Another note on tricksters


I want to argue a paradox…that the origins, liveliness, and durability of cultures require that there be space for figures whose function is to uncover and disrupt the very things that cultures are based on. – Lewis Hyde

It has always made sense to me that the 1920s, 30s and 40s, when times were hard for so many, gave birth to our great movie tricksters: Charlie Chaplin, Laurel and Hardy, The Marx Brothers, and The Three Stooges. Their send ups of the 1%, among other things, are still hilarious. Where are their equivalents today?

My self-imposed moratorium on negative blog themes has passed. As I caught up on news I had kept at arms length, I found myself thinking often of trickster stories. In part because they are funny, and most of the news is not. And partly because the folly of tricksters has a sacred dimension while the folly of our headline makers is often just foolish.  If you invite the Three Stooges to lunch and serve pie, the outcome is fairly certain. I read that the Georgia legislature voted to allow patrons to carry guns into bars; the result is likely to be just as predictable, but without the catharsis of laughter.

stooges pies

In his introduction to Trickster Makes This World (1998), Lewis Hyde emphasized several key points:

1) Tricksters both make and violate boundaries and live in relationship to them. Where there are no boundaries, trickster creates them, as in several Native American creation myths where Coyote makes the land and separates it from the sea. Where there are cultural boundaries, tricksters blur or invert the distinctions: right and wrong, friend or foe, male or female, living or dead.

2) Tricksters are usually on the road, and this makes them outsiders.
Through most of human history, solitary travelers have been rare. Until the last century, most people lived and died close to the area where they were born. Nomadic people travelled as tribes or clans, but Hyde says trickster is “the spirit of the doorway leading out, and of the crossroad at the edge of town. He is the spirit of the road of dusk,” who may pass through city and town but only to “enliven it with his mischief.”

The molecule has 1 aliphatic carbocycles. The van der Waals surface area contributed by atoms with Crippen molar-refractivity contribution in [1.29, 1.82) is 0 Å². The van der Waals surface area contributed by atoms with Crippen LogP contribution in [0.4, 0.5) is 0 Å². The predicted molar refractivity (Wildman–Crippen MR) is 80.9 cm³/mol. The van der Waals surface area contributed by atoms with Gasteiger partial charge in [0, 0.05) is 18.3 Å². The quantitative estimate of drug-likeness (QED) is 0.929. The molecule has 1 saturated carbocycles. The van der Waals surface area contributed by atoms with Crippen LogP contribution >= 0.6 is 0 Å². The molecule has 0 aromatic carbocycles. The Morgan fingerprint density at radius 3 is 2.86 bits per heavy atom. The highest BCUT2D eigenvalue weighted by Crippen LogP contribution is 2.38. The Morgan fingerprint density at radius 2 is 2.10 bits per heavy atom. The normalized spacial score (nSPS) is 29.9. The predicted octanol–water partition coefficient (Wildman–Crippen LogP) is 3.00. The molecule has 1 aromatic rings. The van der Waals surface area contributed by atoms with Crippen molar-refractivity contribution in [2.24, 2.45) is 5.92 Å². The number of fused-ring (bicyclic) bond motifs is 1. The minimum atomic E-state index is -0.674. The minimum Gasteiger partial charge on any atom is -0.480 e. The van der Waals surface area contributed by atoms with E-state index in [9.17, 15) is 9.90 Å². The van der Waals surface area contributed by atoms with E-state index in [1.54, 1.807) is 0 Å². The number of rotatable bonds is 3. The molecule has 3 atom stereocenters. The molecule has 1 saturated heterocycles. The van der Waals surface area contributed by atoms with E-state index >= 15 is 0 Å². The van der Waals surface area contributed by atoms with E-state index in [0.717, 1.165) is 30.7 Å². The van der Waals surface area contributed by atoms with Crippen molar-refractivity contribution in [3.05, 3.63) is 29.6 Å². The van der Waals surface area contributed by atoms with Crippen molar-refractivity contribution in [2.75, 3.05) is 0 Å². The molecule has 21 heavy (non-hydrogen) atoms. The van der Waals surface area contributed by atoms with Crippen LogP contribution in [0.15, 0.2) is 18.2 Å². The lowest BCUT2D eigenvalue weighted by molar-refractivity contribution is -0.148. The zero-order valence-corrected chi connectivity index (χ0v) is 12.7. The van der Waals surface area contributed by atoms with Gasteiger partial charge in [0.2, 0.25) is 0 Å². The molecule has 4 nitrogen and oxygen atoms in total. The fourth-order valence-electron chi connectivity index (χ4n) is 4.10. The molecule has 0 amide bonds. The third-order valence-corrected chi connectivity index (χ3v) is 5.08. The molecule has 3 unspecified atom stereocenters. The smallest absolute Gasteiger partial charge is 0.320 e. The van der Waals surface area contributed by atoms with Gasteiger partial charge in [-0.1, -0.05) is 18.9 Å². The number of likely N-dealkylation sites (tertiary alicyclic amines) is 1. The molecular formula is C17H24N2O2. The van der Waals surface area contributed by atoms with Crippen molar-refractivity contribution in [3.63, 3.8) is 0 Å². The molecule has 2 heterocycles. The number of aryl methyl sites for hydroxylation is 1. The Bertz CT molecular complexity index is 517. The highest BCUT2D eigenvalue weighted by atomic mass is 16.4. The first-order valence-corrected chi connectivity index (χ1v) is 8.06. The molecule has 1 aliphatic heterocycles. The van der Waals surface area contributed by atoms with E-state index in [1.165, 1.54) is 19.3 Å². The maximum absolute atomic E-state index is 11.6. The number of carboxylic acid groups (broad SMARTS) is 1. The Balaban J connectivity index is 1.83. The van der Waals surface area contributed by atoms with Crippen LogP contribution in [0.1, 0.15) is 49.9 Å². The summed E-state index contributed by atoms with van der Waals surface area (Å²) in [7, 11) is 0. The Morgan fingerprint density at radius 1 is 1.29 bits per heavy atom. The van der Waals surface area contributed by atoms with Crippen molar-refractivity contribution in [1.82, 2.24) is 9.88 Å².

charlie chaplin and dog

Hyde points out that although there is an abundance of clever women who know how to be deceptive in world mythology, they are seldom full-time tricksters. Once the evil is vanquished, the curse lifted, they tend to settle down. Coyote and Loki do not domesticate, and the older cultures who gave us these stories would have had trouble imagining a woman who opted for a solo life on the road.

3) Tricksters are liars and thieves, but they are not petty criminals.
Tricksters steal things like fire and cattle, and according to Hyde, are often honored as creators of civilization. “They are imagined not only to have stolen certain essential goods from heaven and given them to the race but to have gone on and helped shape this world so as to make it a hospitable place for human life.”

We cannot be too doctrinaire about these things, for there is a distinction between “large” stories, like creation myths, and “small” folktales, where trickster sometimes steals cattle for himself. When he does so, however, in tales like “The Little Peasant” from Grimm, it is usually a case of swindling a swindler, or people who are dishonest and greedy to start with.

For obvious reasons, trickster isn’t welcome in corporate boardrooms. Like Robin Hood, he is into redistribution of wealth. He’s the patron of whistle blowers everywhere, and will gladly gum up the machine when it is no longer serving the greater good.

Perhaps that is why we need him now more than ever. We don’t even have to do anything. Hermes travels as fast as thought. For good and for ill, trickster is already here.

Chaplin modern times

9 thoughts on “Another note on tricksters